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August 2013
88 pages  

5 1/2 x 8 1/2
9780822962588
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Listening Long and Late
Everwine, Peter
“What a rich array of music lies within Listening Long and Late. With refreshing authenticity, Everwine weds playfulness to practice, lyricism to narrative, pathos to the ordinary. Indeed, he has listened ‘long and late’ to the music of such venerable masters as Tu Fu, the hidden genius on the street, and the anonymous Aztec poets of the fourteenth and fifteenth centuries. Everwine writes with the same ‘deified heart’ that divines the mystery of his quotidian subjects in a language that is at once plain and poetic. His own work seamlessly segues into his translations from the Hebrew and Nahuatl, as if all the poems belonged to the same poet, which they in fact do, as the glorious multitudes of Peter Everwine, one of the masters of our age.”—Chard deNiord

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Peter Everwine is the author of seven collections of poetry, including Collecting the Animals, which won the Lamont Poetry Prize (now the James Laughlin Award). He retired from California State University, Fresno, in 1992.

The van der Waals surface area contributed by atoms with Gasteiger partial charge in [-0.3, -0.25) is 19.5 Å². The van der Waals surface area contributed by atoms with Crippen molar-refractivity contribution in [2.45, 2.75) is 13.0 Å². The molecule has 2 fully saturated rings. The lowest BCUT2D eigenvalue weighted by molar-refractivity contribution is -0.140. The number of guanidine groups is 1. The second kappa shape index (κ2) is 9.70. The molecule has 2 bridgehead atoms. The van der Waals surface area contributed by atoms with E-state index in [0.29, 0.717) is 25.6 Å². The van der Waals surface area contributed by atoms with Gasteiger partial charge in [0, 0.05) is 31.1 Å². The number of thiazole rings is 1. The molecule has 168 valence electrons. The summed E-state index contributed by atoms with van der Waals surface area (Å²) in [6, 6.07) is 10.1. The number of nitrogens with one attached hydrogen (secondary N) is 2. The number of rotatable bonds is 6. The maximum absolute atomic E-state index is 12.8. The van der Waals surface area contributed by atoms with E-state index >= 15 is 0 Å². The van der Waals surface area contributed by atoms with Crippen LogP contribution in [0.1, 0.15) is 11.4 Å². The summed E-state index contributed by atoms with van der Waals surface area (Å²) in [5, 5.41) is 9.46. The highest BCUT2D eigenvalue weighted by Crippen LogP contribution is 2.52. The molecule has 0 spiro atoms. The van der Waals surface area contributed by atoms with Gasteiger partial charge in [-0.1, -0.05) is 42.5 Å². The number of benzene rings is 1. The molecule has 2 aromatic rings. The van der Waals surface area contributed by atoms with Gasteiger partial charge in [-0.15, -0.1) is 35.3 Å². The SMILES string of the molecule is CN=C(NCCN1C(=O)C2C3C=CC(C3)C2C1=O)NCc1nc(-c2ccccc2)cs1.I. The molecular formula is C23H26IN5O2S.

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“What a rich array of music lies within Listening Long and Late. With refreshing authenticity, Everwine weds playfulness to practice, lyricism to narrative, pathos to the ordinary. Indeed, he has listened ‘long and late’ to the music of such venerable masters as Tu Fu, the hidden genius on the street, and the anonymous Aztec poets of the fourteenth and fifteenth centuries. Everwine writes with the same ‘deified heart’ that divines the mystery of his quotidian subjects in a language that is at once plain and poetic. His own work seamlessly segues into his translations from the Hebrew and Nahuatl, as if all the poems belonged to the same poet, which they in fact do, as the glorious multitudes of Peter Everwine, one of the masters of our age.”—Chard deNiord

“The poems in Peter Everwine’s Listening Long and Late are woven out of memory and mystery, with surprising translations from the Nahuatl and Hebrew. Everwine is a faithful listener, always keeping ‘one ear cocked for the unsayable.’ These elegiac poems murmur and sing and celebrate the most humble creatures among us.”—Anne Marie Macari

Past praise for Peter Everwine
“[Everwine’s] poems . . . possess the simplicity and clarity I find in the great Spanish poems of Antonio Machado and his contemporary Juan Ramón Jimenez but in contemporary English and in the rhythms of our speech, that rhythm glorified.” —Philip Levine, Ploughshares —Philip Levine, Ploughshares

“Peter Everwine is a poet’s poet, the kind of writer other poets read with equal parts of envy, gratitude, and joy. . . . [His] poems are crystalline, pared to essentials; they are heartrending, and they are beautiful.”—Gary Young


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